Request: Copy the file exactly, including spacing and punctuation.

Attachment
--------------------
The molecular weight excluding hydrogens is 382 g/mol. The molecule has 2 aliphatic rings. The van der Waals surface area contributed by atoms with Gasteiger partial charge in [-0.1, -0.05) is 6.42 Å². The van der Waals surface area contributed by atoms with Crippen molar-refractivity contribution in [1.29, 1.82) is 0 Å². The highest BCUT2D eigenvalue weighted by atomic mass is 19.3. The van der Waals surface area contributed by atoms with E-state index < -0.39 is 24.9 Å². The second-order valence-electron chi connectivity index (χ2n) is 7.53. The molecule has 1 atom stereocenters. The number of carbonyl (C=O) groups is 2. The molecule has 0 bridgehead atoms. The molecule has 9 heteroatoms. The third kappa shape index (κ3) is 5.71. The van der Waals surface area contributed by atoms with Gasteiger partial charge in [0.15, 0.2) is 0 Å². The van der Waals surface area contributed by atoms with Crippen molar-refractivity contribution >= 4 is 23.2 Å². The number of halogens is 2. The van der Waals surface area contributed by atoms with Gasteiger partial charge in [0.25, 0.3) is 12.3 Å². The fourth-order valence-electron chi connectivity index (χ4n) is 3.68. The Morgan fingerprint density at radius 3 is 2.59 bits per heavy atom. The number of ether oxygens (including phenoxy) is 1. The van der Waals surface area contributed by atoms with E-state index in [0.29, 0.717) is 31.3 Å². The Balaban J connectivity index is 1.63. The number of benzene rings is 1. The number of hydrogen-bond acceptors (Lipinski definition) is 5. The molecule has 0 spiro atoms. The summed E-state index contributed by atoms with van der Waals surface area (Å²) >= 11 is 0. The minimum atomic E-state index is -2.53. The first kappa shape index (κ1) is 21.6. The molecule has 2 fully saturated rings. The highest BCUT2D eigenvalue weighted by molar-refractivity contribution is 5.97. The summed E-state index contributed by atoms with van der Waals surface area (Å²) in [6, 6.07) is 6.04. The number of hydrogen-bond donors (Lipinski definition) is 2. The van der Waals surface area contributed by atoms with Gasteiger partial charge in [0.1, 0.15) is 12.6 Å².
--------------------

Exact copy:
The molecular weight excluding hydrogens is 382 g/mol. The molecule has 2 aliphatic rings. The van der Waals surface area contributed by atoms with Gasteiger partial charge in [-0.1, -0.05) is 6.42 Å². The van der Waals surface area contributed by atoms with Crippen molar-refractivity contribution in [1.29, 1.82) is 0 Å². The highest BCUT2D eigenvalue weighted by atomic mass is 19.3. The van der Waals surface area contributed by atoms with E-state index < -0.39 is 24.9 Å². The second-order valence-electron chi connectivity index (χ2n) is 7.53. The molecule has 1 atom stereocenters. The number of carbonyl (C=O) groups is 2. The molecule has 0 bridgehead atoms. The molecule has 9 heteroatoms. The third kappa shape index (κ3) is 5.71. The van der Waals surface area contributed by atoms with Gasteiger partial charge in [0.15, 0.2) is 0 Å². The van der Waals surface area contributed by atoms with Crippen molar-refractivity contribution >= 4 is 23.2 Å². The number of halogens is 2. The van der Waals surface area contributed by atoms with Gasteiger partial charge in [0.25, 0.3) is 12.3 Å². The fourth-order valence-electron chi connectivity index (χ4n) is 3.68. The Morgan fingerprint density at radius 3 is 2.59 bits per heavy atom. The number of ether oxygens (including phenoxy) is 1. The van der Waals surface area contributed by atoms with E-state index in [0.29, 0.717) is 31.3 Å². The Balaban J connectivity index is 1.63. The number of benzene rings is 1. The number of hydrogen-bond acceptors (Lipinski definition) is 5. The molecule has 0 spiro atoms. The summed E-state index contributed by atoms with van der Waals surface area (Å²) >= 11 is 0. The minimum atomic E-state index is -2.53. The first kappa shape index (κ1) is 21.6. The molecule has 2 fully saturated rings. The highest BCUT2D eigenvalue weighted by molar-refractivity contribution is 5.97. The summed E-state index contributed by atoms with van der Waals surface area (Å²) in [6, 6.07) is 6.04. The number of hydrogen-bond donors (Lipinski definition) is 2. The van der Waals surface area contributed by atoms with Gasteiger partial charge in [0.1, 0.15) is 12.6 Å².